Drew, I was not arguing for a new AVA by any means. I also think that an AVA designation should be considered only after it is shown that grapes from a region consistently produce quality wine, not just based on the potential for that (or in some cases, not even that much). That’s why I don’t think the new Lamorinda AVA (one word, not La Morinda - it’s a common term around there that’s a contraction of the area’s towns of Lafayette, Moraga, and Orinda) should have an AVA yet, and I feel the same is true of some of the new Paso Robles AVAs, among others. But I don’t think that this is a factor in the TTB’s decision-making for new AVA creation.

Thank you, Ken.

Ok, so the vineyard I was thinking of is the Fiddletown vineyard which appears to be in the town of Fiddletown - Amador County, not Lodi. My geography may suck but I recall it was some good juice.

Average GDD (growing degree days) March thru September:

Bakersfield: 4,938
Fresno: 4,795
Modesto: 4,415
Stockton: 3,889
Lodi: 3,762
Sacramento: 3,715
Chico: 3,902
Redding: 4,321

Looks like the Stockton-Lodi-Sacramento area is definitely cooler than the rest of the valley, but still higher than any of the coastal growing regions.

For Comparison:

Sutter Hill (Amador): 3,603
St Helena: 3,349
Healdsburg: 3,412
Santa Rosa: 2,813
Paso Robles: 3,165

Yup, Bruce…some pretty profound Zins have come out of Fiddletown…mostly from the (very) old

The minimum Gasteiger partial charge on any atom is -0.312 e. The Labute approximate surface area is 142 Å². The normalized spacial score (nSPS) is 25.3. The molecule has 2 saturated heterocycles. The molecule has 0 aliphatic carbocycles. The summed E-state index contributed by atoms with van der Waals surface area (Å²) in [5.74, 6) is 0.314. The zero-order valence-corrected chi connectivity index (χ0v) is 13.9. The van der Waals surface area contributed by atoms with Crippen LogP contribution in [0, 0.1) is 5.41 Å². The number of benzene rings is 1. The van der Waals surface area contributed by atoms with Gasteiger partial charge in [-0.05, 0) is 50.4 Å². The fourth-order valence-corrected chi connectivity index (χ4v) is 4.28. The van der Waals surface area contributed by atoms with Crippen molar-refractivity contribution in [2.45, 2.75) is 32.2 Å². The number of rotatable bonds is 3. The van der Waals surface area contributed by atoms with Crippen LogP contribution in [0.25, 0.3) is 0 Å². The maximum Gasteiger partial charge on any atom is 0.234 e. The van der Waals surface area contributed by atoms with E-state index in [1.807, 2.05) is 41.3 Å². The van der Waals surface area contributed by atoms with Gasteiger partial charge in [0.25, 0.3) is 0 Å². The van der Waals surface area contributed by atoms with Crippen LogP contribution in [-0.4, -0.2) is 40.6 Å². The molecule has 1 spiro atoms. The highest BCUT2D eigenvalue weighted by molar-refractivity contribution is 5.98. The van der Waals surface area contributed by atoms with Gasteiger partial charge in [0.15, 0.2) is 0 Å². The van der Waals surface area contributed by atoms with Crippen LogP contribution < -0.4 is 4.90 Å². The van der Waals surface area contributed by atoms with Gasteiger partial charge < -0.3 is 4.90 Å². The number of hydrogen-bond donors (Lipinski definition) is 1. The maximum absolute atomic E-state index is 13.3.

ChetEschen vnyd. Just to the East of the ShenandoahVlly and a bit higher in elevation and a bit cooler.
FaD was making Fiddletown Zin because of ScottHarvey’s connection to the area. I suspect that FaD, under
Trinchero/SutterHome ownership, no longer makes Fiddletown Zin…grapes probably too good for them to use.

Which town in Paso?

The Paso Robles weather station is just East of 101 at 13th and Paso Robles St. A station further East at the airport gives 3,388 GDD. These numbers are surprisingly low, but it’s because night time temps drop so low, the average daily temp swing during the summer is around 40°F.

An older and a newer article on the Grape Variety Trials taking place in the Central Valley of California:

From Wines and Vines, 2009:

From Western Farm Press, August, 2016:

Sorry I’m late to respond Ken, but based on his writing, I think not. Anyway he told me to stop reading his blog so I’m just following his wishes and spreading the recommendation to others.


"“Still, some of the reds holding out promise in early studies include Teroldego clones, Triplett, Charbono clones, Sagrantino, Bonarda, Segalin, Morrastel, Marselan, Graciano and Pinotage. Those in bold appear to yield more than 10 tons per acre with less than 10 percent rot.”

…“Wine-quality white varieties include: Fiano, Petit Manseng, Malvasia Bianca, Arinto, Erbaluce, Alvarinho, Biancu Gentile, Moscato Giallo, Falanghina, and Viozinho. Those in bold tend to yield over 10 tons per acre with less than 10 percent rot.”